most important factor was the liberation of the United

"With the Security Council no longer paralyzed by Cold War
politics, the U.N. spearheaded a veritable explosion of
conflict prevention, peacemaking and post-conflict
peace-building activities in the early 1990s," the report

Mack, who was the director of strategic planning in
Secretary-General Kofi Annan's office from 1998-2001, told a
briefing that even though there were "some awful mistakes"
and many of those U.N. efforts were "disasters," there were
also some quiet successes.

A Rand Corp. study earlier this year concluded that the
United Nations was successful in 66 percent of its peace
efforts, but even the 40 percent success rate some believe is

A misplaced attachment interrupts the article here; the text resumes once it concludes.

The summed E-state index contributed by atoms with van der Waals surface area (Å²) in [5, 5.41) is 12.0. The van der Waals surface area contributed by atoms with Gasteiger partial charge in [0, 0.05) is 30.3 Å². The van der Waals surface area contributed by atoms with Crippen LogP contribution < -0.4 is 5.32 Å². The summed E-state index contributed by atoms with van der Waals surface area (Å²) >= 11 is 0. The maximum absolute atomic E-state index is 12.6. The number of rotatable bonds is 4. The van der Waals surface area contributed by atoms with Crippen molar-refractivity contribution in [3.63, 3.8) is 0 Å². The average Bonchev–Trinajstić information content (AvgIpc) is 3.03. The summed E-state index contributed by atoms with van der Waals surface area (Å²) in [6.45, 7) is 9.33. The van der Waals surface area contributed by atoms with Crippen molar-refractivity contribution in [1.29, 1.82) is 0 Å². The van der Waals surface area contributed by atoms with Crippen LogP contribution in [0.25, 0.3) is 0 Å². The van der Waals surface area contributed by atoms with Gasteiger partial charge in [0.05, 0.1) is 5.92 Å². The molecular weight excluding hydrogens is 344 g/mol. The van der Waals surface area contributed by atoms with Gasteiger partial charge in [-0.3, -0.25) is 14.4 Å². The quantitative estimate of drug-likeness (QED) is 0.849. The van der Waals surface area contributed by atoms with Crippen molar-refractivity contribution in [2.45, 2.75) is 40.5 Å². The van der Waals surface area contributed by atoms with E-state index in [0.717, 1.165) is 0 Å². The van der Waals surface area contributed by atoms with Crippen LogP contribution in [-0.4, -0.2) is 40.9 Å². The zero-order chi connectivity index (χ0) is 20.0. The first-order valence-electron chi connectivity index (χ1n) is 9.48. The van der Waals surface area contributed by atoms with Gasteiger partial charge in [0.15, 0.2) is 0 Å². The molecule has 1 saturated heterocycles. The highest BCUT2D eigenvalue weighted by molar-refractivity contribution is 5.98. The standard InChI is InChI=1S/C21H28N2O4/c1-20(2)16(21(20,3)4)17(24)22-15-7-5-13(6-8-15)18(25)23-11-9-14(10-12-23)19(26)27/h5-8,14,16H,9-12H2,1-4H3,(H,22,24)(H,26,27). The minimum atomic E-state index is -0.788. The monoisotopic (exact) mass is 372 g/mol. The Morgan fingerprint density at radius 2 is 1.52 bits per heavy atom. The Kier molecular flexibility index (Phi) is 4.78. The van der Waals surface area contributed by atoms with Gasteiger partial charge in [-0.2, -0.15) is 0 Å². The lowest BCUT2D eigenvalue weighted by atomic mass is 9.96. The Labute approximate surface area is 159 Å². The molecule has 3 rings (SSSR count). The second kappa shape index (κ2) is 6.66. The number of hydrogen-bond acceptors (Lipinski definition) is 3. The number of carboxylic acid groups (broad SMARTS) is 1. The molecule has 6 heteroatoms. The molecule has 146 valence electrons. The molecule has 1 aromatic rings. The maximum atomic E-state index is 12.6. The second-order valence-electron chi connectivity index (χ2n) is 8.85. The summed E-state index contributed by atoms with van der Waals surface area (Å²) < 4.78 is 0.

more accurate would be an achievement considering that prior
to the 1990s "there was nothing going on at all," he said.

"We think the United Nations, despite the many failures, has
done in many ways an extraordinary job ... very often with
inadequate resources, inappropriate mandates, and with
horrible politics in the council," Mack said. "If the
politics were less horrible, the resources more adequate and
the mandates more appropriate, then I think the U.N. could do
a much better job."

The report was funded by Canada, Sweden, Norway, Switzerland
and Britain.

Copyright 2005 The Associated Press. All rights reserved.
Copyright 2005 ABC News Internet Ventures

Voice of America
October 18, 2005


Report: Political Violence Down Since End of Cold War By
Peter Heinlein

United Nations 18 October 2005

A new report shows a decline in almost all forms of political
violence since the end of the Cold War. The only exception is
international terrorism. The number and frequency of armed
conflicts, genocides, human rights violations, military coups
and international crises are all down.

The 2005 Human Security Report shows that many commonly held
beliefs about wars are wrong. The report's principal author,